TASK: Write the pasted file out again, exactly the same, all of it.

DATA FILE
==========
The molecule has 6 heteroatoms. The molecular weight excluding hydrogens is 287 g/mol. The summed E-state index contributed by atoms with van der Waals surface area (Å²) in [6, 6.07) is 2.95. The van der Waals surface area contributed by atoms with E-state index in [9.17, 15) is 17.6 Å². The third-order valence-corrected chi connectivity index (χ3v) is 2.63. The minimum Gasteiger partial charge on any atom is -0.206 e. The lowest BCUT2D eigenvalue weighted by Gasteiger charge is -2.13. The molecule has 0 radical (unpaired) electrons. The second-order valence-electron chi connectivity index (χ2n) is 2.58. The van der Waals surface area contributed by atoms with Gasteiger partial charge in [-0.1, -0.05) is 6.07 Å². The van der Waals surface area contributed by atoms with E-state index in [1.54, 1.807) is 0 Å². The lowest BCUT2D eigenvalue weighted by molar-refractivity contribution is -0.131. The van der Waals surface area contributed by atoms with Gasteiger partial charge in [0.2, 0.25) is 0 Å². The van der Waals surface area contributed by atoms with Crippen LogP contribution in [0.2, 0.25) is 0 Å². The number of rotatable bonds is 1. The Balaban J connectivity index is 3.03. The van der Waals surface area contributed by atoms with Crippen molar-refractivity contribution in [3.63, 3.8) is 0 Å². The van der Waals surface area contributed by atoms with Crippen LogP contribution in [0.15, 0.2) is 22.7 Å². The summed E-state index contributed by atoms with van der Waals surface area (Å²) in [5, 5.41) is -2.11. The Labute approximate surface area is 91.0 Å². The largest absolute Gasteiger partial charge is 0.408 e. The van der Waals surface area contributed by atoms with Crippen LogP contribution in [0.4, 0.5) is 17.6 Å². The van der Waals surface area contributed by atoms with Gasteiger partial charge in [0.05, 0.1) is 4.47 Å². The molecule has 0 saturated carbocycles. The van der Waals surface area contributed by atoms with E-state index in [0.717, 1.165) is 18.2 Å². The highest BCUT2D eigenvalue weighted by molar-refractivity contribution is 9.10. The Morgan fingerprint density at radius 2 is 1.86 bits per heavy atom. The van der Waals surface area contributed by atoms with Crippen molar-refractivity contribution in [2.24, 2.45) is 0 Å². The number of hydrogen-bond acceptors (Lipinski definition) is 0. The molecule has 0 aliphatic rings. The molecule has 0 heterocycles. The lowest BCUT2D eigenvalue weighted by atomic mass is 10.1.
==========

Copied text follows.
The molecule has 6 heteroatoms. The molecular weight excluding hydrogens is 287 g/mol. The summed E-state index contributed by atoms with van der Waals surface area (Å²) in [6, 6.07) is 2.95. The van der Waals surface area contributed by atoms with E-state index in [9.17, 15) is 17.6 Å². The third-order valence-corrected chi connectivity index (χ3v) is 2.63. The minimum Gasteiger partial charge on any atom is -0.206 e. The lowest BCUT2D eigenvalue weighted by Gasteiger charge is -2.13. The molecule has 0 radical (unpaired) electrons. The second-order valence-electron chi connectivity index (χ2n) is 2.58. The van der Waals surface area contributed by atoms with Gasteiger partial charge in [-0.1, -0.05) is 6.07 Å². The van der Waals surface area contributed by atoms with E-state index in [1.54, 1.807) is 0 Å². The lowest BCUT2D eigenvalue weighted by molar-refractivity contribution is -0.131. The van der Waals surface area contributed by atoms with Gasteiger partial charge in [0.2, 0.25) is 0 Å². The van der Waals surface area contributed by atoms with Crippen LogP contribution in [0.2, 0.25) is 0 Å². The number of rotatable bonds is 1. The Balaban J connectivity index is 3.03. The van der Waals surface area contributed by atoms with Crippen molar-refractivity contribution in [3.63, 3.8) is 0 Å². The van der Waals surface area contributed by atoms with Crippen LogP contribution in [0.15, 0.2) is 22.7 Å². The summed E-state index contributed by atoms with van der Waals surface area (Å²) in [5, 5.41) is -2.11. The Labute approximate surface area is 91.0 Å². The largest absolute Gasteiger partial charge is 0.408 e. The van der Waals surface area contributed by atoms with Crippen LogP contribution in [0.4, 0.5) is 17.6 Å². The van der Waals surface area contributed by atoms with Gasteiger partial charge in [0.05, 0.1) is 4.47 Å². The molecule has 0 saturated carbocycles. The van der Waals surface area contributed by atoms with E-state index in [0.717, 1.165) is 18.2 Å². The highest BCUT2D eigenvalue weighted by molar-refractivity contribution is 9.10. The Morgan fingerprint density at radius 2 is 1.86 bits per heavy atom. The van der Waals surface area contributed by atoms with Crippen molar-refractivity contribution in [2.24, 2.45) is 0 Å². The number of hydrogen-bond acceptors (Lipinski definition) is 0. The molecule has 0 aliphatic rings. The molecule has 0 heterocycles. The lowest BCUT2D eigenvalue weighted by atomic mass is 10.1.